Walter’s World: Camille A. Brown and Dancers at the Joyce

February 7, 2012

By Walter Rutledge

Camille A. Brown and Dancers presented the company’s first full evening concert series at the Joyce Theater, January 27 through 29th. The sold out three performance event featured six works performed by the fourteen member ensemble; which included three guest artists, Carmen DeLavallade, Christopher Huggins and Matthew Rushing, actor J. Michael Kinsey and Brown. The evening ranged from pure movement to dance theatre and displayed the scope and versatility of Brown and her company.

The evening opened with City of Rain. This was the only pure movement non-thematic ensemble work on the program. The cast of eight dancers established Brown’s signature style, coalescing jazz, and modern dance styles, while infusing movement from contemporary influences. The use of the spine as a movement impetus and the upper body gestural embellishments were coupled with an oft-times grounded lower torso that referenced West African dance.

Throughout the work, Brown avoided the cliché and overt. The movement vocabulary suggested her artistic influences without succumbing to them. This strength not only assisted in defining Brown stylistically, but also solidified her individual choreographic approach.

The Evolution Of A Secured Feminine followed. Choreographer Brown performed the solo, which was set in three sections to the music of Ella Fitzgerald, Betty Carter and Nancy Wilson respectively. The work showcased her dynamic stage persona and fleet-footed/solid technique. Most impressive was her choreographic timing and musical counterpoint, which dancer/artist Brown displayed throughout the evening.

Social commentary did not escape Brown. In Mr. Tol E. RAnce: Part 1, a work in development, Brown and collaborator J. Michael Kinsey tackle the topic of systemic racism in the historical portrayal of African-Americans by mainstream entertainment. The opening section was a parody of the minstrels of the late 1900’s. Again this was affectively achieved through stylistic suggestion, as opposed to literal/actual presentation and reconstruction of period movement or dances. The spoken word text by actor/narrator Kinsey and video projections provided the right blend of irony and satire.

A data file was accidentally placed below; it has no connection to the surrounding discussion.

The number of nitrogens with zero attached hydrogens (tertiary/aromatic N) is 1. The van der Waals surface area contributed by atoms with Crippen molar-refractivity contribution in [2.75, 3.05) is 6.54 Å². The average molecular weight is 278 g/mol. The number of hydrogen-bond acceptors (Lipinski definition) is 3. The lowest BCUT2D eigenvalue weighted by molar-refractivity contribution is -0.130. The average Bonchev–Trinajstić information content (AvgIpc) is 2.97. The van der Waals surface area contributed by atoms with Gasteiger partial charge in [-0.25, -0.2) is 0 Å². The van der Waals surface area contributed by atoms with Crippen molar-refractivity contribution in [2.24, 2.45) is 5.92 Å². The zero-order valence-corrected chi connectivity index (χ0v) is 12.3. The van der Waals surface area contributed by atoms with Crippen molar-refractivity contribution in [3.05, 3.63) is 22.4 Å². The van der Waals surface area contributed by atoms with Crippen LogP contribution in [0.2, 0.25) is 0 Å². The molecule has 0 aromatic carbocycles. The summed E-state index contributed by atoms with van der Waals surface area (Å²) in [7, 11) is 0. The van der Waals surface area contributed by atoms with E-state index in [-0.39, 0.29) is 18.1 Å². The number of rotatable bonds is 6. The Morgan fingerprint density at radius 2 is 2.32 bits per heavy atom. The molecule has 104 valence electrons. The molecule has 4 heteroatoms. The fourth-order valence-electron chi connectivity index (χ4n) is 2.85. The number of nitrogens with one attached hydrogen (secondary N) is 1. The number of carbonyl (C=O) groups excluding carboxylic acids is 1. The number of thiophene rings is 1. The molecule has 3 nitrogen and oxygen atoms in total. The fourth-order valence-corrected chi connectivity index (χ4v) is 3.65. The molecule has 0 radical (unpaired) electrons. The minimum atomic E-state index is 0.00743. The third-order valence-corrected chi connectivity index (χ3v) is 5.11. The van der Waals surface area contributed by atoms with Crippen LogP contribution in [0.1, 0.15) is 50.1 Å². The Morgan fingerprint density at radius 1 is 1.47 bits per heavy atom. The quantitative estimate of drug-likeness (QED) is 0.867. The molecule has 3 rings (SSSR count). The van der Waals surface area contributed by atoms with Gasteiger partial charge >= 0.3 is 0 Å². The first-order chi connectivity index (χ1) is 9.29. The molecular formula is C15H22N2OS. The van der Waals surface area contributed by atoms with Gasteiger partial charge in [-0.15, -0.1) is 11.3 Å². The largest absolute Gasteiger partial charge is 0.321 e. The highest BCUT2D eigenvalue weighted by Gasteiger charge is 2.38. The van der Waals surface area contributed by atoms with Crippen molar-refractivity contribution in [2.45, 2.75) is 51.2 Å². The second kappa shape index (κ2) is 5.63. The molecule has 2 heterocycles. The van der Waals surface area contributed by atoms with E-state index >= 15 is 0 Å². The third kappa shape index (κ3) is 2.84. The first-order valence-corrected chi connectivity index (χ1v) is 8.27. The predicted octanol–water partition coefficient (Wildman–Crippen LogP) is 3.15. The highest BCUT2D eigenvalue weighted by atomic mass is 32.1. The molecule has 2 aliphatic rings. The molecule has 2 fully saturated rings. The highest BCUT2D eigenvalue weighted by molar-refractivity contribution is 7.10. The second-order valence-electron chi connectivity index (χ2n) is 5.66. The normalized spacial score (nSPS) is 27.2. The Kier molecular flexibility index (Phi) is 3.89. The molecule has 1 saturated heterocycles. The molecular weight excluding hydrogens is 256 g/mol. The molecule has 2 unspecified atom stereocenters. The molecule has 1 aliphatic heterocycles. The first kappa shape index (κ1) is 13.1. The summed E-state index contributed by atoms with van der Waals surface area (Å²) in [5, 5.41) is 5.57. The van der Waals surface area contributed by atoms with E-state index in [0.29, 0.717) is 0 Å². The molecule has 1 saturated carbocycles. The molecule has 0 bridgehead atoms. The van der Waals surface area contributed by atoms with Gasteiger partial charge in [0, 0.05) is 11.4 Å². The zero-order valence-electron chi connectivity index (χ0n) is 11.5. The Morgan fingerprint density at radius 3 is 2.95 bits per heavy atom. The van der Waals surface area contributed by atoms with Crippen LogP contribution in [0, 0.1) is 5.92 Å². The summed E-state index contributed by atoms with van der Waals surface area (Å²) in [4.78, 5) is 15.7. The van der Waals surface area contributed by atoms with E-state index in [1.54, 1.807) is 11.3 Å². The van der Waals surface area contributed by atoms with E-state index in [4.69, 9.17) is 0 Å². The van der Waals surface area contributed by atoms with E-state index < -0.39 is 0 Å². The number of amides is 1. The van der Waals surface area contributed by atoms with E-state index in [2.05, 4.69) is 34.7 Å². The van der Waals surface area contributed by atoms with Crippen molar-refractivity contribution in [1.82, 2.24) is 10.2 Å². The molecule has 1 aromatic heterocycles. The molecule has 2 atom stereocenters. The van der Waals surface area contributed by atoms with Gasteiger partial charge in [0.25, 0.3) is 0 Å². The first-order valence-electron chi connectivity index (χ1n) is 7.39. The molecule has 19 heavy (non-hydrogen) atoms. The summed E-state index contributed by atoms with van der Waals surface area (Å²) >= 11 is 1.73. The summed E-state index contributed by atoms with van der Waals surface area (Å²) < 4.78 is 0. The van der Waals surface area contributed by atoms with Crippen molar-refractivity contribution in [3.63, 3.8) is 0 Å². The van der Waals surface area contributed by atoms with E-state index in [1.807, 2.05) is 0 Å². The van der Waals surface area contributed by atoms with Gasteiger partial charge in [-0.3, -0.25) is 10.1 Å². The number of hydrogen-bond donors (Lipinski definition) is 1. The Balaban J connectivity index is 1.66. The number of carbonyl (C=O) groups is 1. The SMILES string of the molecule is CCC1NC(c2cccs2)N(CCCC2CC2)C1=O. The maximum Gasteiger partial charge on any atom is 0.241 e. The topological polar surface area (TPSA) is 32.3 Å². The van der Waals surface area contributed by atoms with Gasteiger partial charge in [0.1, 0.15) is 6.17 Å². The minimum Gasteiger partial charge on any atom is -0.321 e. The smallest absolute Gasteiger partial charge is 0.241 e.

The closing section was a solo performed by Brown, set to an instrumental version of It’s A Wonderful World. Brown thoughtfully conveyed both symbolism and consciousness; and the abstract poignancy of her engrossing performance literally changed the air in the room. Usually closing the first act with a solo is an anti-climatic death knell, but she was able to create a humanistic, moving and theatrical dance crescendo.

If Brown and Kinsey were able to successfully use text to enhance a story line, then Carmen DeLavallade perfected the concept, creating a story and an aura. The Creation: Plus 40 (1972- 2012) is based on the poem The Creation (1922) by James Weldon Johnson, and featured original choreography, music and costume by DeLavallade’s husband Geoffrey Holder. DeLavallade has reinterprets Holder’s original work and masterfully spellbound the audience through her acting, nuanced dancing, and indomitable stage presence. Although this was the only work on the program not choreographed by Brown it proved a welcomed program addition.

The two concluding works, a duet, Been There Done That (2010) and ensemble piece entitled The Groove To Nobody’s Business (2007), were dance theatre based works that embodied Brown’s storytelling talent. In Been There Done That Brown and Juel D. Lane were “regular folks”, they could have been your too familiar aunt and uncle, grown cousin and longtime boyfriend, or neighbors from down the block. The movement driven story, with its strong jazz dance overtones evolved into a personable glimpse into a relationship.

While The Groove To Nobody’s Business seemed to comment on the more impersonal, but real, interaction of urbanites. Matthew Rushing brilliantly translated Brown’s use of suspension and off-balance to his advantage. Christopher Huggins’ more complex “hoity-toity” character unwittingly endeared itself to the audience through his utter disdain for the people around him.

In Photo: 1) J. Michael Kinsey and company 2) Camille A. Brown 3) Cast of Mr. Tol E. RAnce: Part 1 4) Mayte Natalio and cast

Photography by Christopher Duggan

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